Crickey

We set up the interview in the ?Ambassador? room, which is also Mary?s very own dominatrix dungeon. The dark wooden walls are adorned almost floor to ceiling with anything a sadist or masochist might desire.

Mary takes a seat in the middle of an old hospital bed in front of a wall with a pair of handcuffs fastened to it.

Mary is intelligent, professional and generous with her time.

Some of the men call in with endless questions, and I can?t help but wonder about the person on the other end. When one caller asks for a 15-minute booking, the look on Mary?s face says it all ? this is something clearly not on offer at The Fun House.

?Sex work is work and that?s why it?s called sex work? she says at one point.

I found the many characters who make up the sex industry an eclectic mix. They do the work for different reasons, although money is the main draw card.

Telling this story has been challenging at times, but the people I’ve met have been gracious in sharing stories of the journey they took into the industry.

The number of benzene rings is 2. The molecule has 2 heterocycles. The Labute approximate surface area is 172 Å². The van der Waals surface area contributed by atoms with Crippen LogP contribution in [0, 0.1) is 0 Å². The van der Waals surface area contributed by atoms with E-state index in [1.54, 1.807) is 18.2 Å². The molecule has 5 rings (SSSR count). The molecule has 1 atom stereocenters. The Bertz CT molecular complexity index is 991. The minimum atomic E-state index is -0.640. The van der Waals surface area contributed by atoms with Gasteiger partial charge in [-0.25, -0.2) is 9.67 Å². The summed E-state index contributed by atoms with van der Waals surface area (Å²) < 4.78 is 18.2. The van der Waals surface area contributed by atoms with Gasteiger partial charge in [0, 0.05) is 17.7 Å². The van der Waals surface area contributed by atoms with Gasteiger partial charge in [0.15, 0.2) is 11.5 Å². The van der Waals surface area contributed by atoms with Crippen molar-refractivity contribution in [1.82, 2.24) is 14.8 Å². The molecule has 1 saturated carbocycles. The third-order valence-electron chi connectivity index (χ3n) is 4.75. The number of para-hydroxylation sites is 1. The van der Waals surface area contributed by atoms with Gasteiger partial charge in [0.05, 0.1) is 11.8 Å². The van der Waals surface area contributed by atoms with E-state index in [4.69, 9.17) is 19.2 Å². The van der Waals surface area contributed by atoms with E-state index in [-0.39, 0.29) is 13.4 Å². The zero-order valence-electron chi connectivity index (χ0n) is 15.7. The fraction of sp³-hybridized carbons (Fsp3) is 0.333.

Some stories are heart-wrenching to hear.

There is no denying that some parts of this world are troubled ? souls are broken, families kept in the dark. Sometimes drugs are used and lives have been lost.

Other stories are more positive than you might expect.

Some people have families, others hold down other careers or are training to be a pilot or lawyer, some are working towards a PhD. Some are married with children, while others struggle to maintain relationships. Some love the sex, while others simply see it as work.

But many see the street or brothel as more than their workplace ? it?s the place they belong, their home.

 

Rebekah Parsons-King, RNZ

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